People took a lot for granted before the pandemic. Seeing friends and family, eating a meal at a restaurant, and just comfortably leaving the house are all things you likely never thought twice about.
The same goes for a good night’s sleep. Although sleep struggles are nothing new, the stress and uncertainty of the pandemic has made restorative sleep elusive to vast numbers of people across the globe.
Two recent surveys have shown as much: one from the Journal of Clinical Sleep Medicine found that 58-percent of adults from 49 countries were unhappy with their sleep quality.
Another in the Journal of Sleep Health found that more than a third of people across 59 countries reported increased disturbances to nightly sleep.
Consistently poor sleep can have some serious health consequences. It can:
- Lead to a weaker immune system, which may lessen the efficacy of vaccines
- Boost risk factors for heart disease
- Increase risk for dementia
- Increase risk of early death
Getting inadequate sleep can mess with your hormones and metabolism too. This can lead to increased appetite and stronger cravings for sweet and salty foods.
Naps are one way to get you back on track. They can help supplement lost sleep time, although only to a degree.
It’s recommended that people get between seven and nine hours of sleep for every 24-hour period. And although it’s best to get that in a solid block during the night, it is not required. As long as the bulk of your sleep occurs overnight, you may be able to supplement with naps.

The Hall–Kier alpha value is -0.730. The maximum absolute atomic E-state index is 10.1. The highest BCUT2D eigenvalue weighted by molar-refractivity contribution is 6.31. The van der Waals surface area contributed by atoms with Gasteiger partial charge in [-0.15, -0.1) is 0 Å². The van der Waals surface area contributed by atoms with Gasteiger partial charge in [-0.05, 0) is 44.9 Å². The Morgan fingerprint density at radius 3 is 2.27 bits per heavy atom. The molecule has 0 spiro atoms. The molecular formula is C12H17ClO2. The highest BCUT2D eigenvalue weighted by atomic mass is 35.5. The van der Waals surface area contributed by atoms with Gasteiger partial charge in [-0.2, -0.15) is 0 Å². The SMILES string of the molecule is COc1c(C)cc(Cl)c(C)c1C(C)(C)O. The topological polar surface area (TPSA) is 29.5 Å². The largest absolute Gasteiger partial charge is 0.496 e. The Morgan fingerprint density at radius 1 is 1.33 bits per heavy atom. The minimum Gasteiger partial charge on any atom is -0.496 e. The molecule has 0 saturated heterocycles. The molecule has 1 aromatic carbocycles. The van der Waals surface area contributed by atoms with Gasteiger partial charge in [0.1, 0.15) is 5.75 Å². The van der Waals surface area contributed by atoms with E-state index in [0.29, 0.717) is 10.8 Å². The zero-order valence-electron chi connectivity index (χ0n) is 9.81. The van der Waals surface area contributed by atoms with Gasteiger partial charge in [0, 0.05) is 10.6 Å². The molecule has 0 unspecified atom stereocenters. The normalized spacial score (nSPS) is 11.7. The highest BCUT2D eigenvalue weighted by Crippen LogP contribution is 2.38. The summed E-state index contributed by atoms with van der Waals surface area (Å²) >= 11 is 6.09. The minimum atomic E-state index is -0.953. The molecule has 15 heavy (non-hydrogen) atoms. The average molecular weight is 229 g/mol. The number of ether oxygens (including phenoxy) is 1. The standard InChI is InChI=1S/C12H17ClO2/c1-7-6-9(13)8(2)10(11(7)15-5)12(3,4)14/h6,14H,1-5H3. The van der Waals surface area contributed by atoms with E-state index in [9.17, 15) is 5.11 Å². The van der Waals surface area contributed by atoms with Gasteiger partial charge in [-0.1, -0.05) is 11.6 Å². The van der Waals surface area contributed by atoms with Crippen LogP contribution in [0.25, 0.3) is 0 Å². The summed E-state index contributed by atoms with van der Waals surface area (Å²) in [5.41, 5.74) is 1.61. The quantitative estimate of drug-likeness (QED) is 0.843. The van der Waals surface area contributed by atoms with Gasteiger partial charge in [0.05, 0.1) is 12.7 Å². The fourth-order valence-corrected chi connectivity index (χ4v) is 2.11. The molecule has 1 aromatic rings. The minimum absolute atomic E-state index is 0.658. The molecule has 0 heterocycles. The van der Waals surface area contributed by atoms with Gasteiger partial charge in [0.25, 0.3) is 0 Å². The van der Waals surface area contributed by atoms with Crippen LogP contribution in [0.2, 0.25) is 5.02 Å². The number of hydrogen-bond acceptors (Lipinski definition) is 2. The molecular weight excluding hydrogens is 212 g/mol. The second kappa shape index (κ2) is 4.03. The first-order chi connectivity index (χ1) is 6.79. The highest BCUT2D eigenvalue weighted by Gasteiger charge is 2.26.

However, not all naps are created equal.
Fifteen to 45-minute naps, called power naps, appear to be the best. They can provide a mental and physical recharge, and you won’t wake up groggy or disoriented because you don’t enter full sleep.
Some longer naps can work, too. Sleep replacement naps can be up to two hours, and they take you through a complete sleep cycle. These naps are less effective at restoration than overnight sleep, but they can be used when needed.
The third type of nap is not good for you. These are the ones that happen because you’re so tired you simply can’t stay awake during the day. They are not restorative and could indicate a more severe sleep issue like sleep apnea or insomnia.
Paying attention to your sleep habits is a big part of overall health. Some tips that may help you fall asleep include relaxing without screens in the evening, avoiding big meals or snacks a few hours before bedtime, taking a warm bath, and limiting bedroom light.